Be aware of the distinction between ' hello ' and b ' hello ', which is STR, which, although the content is the same as the former, but each character of bytes occupies only one byte.
still a little dizzy here,Decode is decoding , decoding other encoded strings into Unicode,encode encoding Unicode strings into other encoded strings, it is important to note that This two process has nothing to do with ASCII code .
The role of Decode and encode was previously thought to be the encoding of strings in Unicode and ASCII conversions,
It is unclear to see the following paragraph:
The most important new feature of Python 3 is probably a clearer distinction between text and binary data .
Text is always Unicode, denoted by the STR type,
Binary data is represented by the bytes type.
Python 3 does not mix str and bytes in any implicit way, which makes the distinction between them particularly clear. You cannot stitch strings and byte packets, search for strings in a byte packet (or vice versa), or pass a string into a function with a byte packet (or vice versa). It's a good thing.
In any case, the line between the string and the byte packet is inevitable, and the following diagram is important to keep in mind:
650) this.width=650; "src=" http://www.linuxidc.com/upload/2015_08/15081715279667.jpg "alt=" Python 3 description of the encoding conversion for strings " Style= "border:0px;"/>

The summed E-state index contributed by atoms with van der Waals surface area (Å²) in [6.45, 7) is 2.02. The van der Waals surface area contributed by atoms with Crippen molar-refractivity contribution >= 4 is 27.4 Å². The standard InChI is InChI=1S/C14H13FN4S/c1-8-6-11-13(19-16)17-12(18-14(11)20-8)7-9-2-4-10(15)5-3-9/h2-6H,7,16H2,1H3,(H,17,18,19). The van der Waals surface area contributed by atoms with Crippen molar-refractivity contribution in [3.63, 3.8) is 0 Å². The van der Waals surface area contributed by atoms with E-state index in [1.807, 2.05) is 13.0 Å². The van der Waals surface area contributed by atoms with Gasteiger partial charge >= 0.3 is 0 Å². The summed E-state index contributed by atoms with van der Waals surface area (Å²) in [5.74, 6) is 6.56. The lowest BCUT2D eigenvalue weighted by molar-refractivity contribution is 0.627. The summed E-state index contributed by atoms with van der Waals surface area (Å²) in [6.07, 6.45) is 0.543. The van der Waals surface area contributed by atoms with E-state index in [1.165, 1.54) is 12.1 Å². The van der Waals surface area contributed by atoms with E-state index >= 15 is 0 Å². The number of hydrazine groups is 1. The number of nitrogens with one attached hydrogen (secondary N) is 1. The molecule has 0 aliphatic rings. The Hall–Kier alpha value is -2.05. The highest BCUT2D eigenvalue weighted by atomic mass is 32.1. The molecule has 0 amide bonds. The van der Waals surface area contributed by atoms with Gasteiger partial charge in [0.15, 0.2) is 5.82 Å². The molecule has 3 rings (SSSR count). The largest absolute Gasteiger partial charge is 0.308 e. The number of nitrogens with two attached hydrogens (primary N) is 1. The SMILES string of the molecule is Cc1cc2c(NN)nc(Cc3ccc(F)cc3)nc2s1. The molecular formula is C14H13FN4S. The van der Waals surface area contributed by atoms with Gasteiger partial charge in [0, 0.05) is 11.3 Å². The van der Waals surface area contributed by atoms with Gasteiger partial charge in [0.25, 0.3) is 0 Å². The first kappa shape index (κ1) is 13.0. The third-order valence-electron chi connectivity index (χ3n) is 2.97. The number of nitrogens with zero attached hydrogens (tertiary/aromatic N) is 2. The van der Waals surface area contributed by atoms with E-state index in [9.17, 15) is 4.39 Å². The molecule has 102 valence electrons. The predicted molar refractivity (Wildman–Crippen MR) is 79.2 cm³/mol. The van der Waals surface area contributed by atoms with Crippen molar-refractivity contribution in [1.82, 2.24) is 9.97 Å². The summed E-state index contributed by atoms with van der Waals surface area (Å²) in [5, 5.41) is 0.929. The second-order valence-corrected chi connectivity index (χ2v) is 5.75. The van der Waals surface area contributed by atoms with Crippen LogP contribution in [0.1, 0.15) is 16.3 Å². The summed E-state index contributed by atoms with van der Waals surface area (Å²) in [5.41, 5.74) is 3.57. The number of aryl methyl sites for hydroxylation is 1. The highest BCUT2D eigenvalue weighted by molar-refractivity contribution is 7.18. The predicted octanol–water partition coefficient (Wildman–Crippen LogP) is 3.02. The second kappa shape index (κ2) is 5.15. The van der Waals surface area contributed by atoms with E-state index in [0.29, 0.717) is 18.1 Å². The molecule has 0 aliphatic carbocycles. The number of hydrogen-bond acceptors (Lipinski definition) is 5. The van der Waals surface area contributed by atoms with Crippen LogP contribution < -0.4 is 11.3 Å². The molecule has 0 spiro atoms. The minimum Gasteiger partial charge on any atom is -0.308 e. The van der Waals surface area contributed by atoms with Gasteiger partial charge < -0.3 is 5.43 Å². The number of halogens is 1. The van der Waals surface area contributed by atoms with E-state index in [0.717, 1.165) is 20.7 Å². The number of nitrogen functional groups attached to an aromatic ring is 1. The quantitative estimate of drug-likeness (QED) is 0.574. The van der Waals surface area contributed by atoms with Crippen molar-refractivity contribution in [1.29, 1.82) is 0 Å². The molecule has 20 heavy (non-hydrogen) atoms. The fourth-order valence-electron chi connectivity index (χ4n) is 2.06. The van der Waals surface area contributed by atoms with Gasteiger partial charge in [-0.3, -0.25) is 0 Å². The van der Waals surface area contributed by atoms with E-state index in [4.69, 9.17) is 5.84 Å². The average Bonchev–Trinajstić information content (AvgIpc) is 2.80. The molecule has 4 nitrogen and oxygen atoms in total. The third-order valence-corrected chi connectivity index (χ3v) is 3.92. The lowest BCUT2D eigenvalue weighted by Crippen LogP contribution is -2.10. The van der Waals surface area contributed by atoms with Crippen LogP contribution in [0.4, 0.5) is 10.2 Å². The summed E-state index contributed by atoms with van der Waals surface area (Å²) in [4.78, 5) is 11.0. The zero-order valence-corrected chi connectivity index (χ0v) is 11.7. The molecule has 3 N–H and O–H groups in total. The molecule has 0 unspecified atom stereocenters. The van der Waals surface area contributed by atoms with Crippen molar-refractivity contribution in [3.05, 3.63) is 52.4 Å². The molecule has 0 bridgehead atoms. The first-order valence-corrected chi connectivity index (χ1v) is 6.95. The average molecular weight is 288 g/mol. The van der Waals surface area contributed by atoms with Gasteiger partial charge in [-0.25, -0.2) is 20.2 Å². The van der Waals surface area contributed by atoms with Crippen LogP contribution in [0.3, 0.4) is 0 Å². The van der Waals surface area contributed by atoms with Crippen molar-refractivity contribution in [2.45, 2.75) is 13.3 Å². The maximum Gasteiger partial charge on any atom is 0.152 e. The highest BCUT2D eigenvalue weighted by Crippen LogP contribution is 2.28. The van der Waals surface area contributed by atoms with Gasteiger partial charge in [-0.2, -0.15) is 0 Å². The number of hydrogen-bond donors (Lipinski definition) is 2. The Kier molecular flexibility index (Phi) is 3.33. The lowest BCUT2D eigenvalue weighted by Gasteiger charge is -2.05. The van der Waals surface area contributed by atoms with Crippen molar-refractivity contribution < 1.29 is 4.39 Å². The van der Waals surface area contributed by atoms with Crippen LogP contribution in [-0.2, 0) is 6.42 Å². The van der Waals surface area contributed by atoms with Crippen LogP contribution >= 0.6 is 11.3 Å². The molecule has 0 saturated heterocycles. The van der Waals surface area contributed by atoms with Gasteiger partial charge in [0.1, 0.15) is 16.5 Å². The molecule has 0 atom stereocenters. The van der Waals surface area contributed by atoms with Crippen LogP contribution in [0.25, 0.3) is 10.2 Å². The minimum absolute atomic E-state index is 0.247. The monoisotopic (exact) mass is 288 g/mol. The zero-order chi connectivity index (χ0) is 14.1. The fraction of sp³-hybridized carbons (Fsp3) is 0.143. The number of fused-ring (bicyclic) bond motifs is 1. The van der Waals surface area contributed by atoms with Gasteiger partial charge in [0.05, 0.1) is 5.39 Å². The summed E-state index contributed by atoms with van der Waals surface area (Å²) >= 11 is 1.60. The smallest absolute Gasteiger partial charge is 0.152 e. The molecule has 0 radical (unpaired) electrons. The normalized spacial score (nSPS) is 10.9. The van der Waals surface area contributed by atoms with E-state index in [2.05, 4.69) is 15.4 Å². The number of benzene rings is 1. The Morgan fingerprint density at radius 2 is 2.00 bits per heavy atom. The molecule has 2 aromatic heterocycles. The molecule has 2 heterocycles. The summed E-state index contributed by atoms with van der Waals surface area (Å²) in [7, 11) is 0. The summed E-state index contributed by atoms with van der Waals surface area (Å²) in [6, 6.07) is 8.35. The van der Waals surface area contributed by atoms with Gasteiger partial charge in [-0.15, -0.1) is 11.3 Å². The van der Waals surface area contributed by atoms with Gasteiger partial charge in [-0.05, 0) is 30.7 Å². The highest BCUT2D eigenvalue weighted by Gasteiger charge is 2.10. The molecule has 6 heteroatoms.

diagram, very important
A string can be encoded into a byte packet, and a byte packet can be decoded into a string.
in [+]: y1 = ' Hello '. Encode () in [Max]: print (y1) b ' Hello ' in [max]: Type (y1) out: Bytesin [+]: y2 = Y1.decode () in [P]: P. Rint (y2) helloin [+]: type (y2) out: Strin : M = "China" in [: m1 = M.encode () in : m1out: B ' \xe4\xb8\xad\xe5\ X9b\xbd ' in [the]: type (m1) out: Bytesin [all]: m2 = M1.decode () in : m2out: ' China ' in [+]: type (m2) out: str
The question is to be seen in this way:
A string is an abstract representation of text. Strings are composed of characters, and the characters are abstract entities that are not related to any particular binary representation. We live in the ignorance of happiness while manipulating strings. We can split and shard strings, and we can stitch and search strings. We don't care how they are represented internally, and each character in the string is saved in a few bytes. It is only when the strings are encoded into a byte package (for example, to send them on a channel) or decoded from a byte packet (reverse operation) that we begin to pay attention to this.
The parameters passed in encode and decode are encoded (or codec). Encoding is a way of representing abstract characters in binary data. There are many kinds of coding at present. The UTF-8 given above is one of them,
Coding is a critical part of this transformation process. Away from the code, Bytes object B ' \xa420 ' is just a bunch of bits. The encoding gives it meaning. With different encodings, the meaning of this heap of bits can be very different:
"Python advanced" 02, Python coding problem